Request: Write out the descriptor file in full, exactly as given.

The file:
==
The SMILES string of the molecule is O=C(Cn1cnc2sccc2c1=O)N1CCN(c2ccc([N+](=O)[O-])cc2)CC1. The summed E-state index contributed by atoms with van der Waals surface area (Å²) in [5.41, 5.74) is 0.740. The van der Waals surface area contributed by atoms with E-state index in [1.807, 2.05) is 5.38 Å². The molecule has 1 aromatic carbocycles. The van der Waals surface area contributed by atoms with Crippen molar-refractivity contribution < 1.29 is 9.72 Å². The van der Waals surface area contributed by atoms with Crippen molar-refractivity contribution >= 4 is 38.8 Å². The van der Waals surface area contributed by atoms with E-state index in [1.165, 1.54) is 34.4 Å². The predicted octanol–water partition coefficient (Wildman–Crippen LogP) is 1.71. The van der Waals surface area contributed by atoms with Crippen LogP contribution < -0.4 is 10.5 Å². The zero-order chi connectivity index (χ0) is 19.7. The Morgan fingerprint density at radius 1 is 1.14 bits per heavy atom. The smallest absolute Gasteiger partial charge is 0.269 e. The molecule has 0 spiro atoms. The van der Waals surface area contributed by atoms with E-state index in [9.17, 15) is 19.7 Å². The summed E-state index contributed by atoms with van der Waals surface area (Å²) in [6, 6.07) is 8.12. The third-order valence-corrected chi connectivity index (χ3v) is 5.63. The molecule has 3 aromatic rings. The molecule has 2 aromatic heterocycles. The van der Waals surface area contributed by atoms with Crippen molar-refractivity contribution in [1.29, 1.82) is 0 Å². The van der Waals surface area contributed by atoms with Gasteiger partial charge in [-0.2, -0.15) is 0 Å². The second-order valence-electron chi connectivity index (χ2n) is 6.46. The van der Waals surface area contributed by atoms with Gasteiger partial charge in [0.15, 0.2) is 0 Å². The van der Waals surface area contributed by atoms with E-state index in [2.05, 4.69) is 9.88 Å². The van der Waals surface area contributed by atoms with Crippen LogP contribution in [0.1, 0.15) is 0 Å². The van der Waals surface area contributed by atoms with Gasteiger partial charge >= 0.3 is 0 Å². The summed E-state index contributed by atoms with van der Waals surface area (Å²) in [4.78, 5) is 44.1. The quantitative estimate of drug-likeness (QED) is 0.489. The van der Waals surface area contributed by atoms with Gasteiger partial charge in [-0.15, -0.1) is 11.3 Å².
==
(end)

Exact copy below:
The SMILES string of the molecule is O=C(Cn1cnc2sccc2c1=O)N1CCN(c2ccc([N+](=O)[O-])cc2)CC1. The summed E-state index contributed by atoms with van der Waals surface area (Å²) in [5.41, 5.74) is 0.740. The van der Waals surface area contributed by atoms with E-state index in [1.807, 2.05) is 5.38 Å². The molecule has 1 aromatic carbocycles. The van der Waals surface area contributed by atoms with Crippen molar-refractivity contribution < 1.29 is 9.72 Å². The van der Waals surface area contributed by atoms with Crippen molar-refractivity contribution >= 4 is 38.8 Å². The van der Waals surface area contributed by atoms with E-state index in [1.165, 1.54) is 34.4 Å². The predicted octanol–water partition coefficient (Wildman–Crippen LogP) is 1.71. The van der Waals surface area contributed by atoms with Crippen LogP contribution < -0.4 is 10.5 Å². The zero-order chi connectivity index (χ0) is 19.7. The Morgan fingerprint density at radius 1 is 1.14 bits per heavy atom. The smallest absolute Gasteiger partial charge is 0.269 e. The molecule has 0 spiro atoms. The van der Waals surface area contributed by atoms with E-state index in [9.17, 15) is 19.7 Å². The summed E-state index contributed by atoms with van der Waals surface area (Å²) in [6, 6.07) is 8.12. The third-order valence-corrected chi connectivity index (χ3v) is 5.63. The molecule has 3 aromatic rings. The molecule has 2 aromatic heterocycles. The van der Waals surface area contributed by atoms with Crippen molar-refractivity contribution in [1.29, 1.82) is 0 Å². The van der Waals surface area contributed by atoms with Gasteiger partial charge in [-0.2, -0.15) is 0 Å². The second-order valence-electron chi connectivity index (χ2n) is 6.46. The van der Waals surface area contributed by atoms with Gasteiger partial charge in [0.15, 0.2) is 0 Å². The van der Waals surface area contributed by atoms with E-state index in [2.05, 4.69) is 9.88 Å². The van der Waals surface area contributed by atoms with Crippen LogP contribution in [0.1, 0.15) is 0 Å². The van der Waals surface area contributed by atoms with Gasteiger partial charge >= 0.3 is 0 Å². The summed E-state index contributed by atoms with van der Waals surface area (Å²) in [4.78, 5) is 44.1. The quantitative estimate of drug-likeness (QED) is 0.489. The van der Waals surface area contributed by atoms with Gasteiger partial charge in [-0.15, -0.1) is 11.3 Å².